Mumbai

Desire Machine Collective, Noise Life 1, 2008–14, partition, HD video (color, sound, 32 minutes 6 seconds). Installation view, Project 88.

Desire Machine Collective, Noise Life 1, 2008–14, partition, HD video (color, sound, 32 minutes 6 seconds). Installation view, Project 88.

Desire Machine Collective

Project 88/Galerie Max Mueller

Desire Machine Collective, Noise Life 1, 2008–14, partition, HD video (color, sound, 32 minutes 6 seconds). Installation view, Project 88.

Hailing from Assam in strife-ridden northeast India, Desire Machine Collective has participated in shows at premier venues such as the Solomon R. Guggenheim Museum in New York, the Deutsche Guggenheim in Berlin, and Paris’s Palais de Tokyo, and has taken part in the Venice Biennale. The group’s first major exhibition in its home country wasa two-venue multimedia exhibition, “Noise Life.” Inspired by Deleuze and Guattari’s schizoanalysis and characterized as “a sensory auto-ethnography marked by ghastly alertness of the senses to a violent world outside,” it was reportedly six years in the making.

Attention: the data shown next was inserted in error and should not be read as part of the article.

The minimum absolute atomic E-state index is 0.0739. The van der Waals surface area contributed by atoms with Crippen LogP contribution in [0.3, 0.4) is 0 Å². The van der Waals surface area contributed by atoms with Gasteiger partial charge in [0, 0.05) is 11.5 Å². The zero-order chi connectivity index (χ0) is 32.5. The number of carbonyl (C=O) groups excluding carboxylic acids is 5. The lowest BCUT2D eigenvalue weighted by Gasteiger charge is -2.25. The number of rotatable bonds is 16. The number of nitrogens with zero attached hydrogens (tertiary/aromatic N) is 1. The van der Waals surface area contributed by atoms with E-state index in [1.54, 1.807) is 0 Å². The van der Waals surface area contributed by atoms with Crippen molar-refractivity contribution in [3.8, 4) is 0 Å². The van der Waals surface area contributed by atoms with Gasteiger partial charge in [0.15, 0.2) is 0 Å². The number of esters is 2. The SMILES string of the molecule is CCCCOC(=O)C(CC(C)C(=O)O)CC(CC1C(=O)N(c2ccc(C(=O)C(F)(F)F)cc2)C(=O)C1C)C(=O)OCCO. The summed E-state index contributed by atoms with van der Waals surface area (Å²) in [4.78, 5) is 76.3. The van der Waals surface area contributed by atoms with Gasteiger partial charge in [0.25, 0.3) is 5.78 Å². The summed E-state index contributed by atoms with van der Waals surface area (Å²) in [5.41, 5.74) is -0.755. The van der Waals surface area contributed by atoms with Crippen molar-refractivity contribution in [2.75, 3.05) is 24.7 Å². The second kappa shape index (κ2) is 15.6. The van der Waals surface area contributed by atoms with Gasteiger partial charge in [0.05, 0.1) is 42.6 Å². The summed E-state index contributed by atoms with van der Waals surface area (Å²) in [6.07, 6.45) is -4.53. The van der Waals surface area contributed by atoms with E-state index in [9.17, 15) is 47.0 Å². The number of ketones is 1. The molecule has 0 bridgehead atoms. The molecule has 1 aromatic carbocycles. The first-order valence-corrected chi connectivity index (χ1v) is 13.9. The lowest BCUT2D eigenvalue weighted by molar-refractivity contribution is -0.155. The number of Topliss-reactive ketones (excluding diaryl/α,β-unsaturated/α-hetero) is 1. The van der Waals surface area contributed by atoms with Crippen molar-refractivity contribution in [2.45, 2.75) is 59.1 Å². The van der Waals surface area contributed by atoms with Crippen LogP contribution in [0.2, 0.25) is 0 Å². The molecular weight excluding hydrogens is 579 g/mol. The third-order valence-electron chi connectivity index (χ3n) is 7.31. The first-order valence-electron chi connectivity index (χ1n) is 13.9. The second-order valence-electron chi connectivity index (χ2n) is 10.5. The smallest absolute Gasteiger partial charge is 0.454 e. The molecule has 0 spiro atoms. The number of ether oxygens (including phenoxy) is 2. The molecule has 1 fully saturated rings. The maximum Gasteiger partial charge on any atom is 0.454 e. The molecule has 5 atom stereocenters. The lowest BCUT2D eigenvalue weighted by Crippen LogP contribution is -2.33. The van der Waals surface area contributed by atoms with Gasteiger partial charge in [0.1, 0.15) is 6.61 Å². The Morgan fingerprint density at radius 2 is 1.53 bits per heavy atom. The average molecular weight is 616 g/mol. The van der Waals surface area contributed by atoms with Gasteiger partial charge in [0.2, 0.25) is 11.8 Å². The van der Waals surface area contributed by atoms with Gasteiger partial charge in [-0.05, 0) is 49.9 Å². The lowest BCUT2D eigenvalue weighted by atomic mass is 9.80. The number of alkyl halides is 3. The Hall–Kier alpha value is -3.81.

The focal work at Project 88 was a thirty-two-minute projected video, Noise Life 1, 2008–14, which consists of a set of disconnected images: a dilapidated building surrounded by tropical plants; an office hallway; flowing water; and a boy from northeastern India gazing at the landscape

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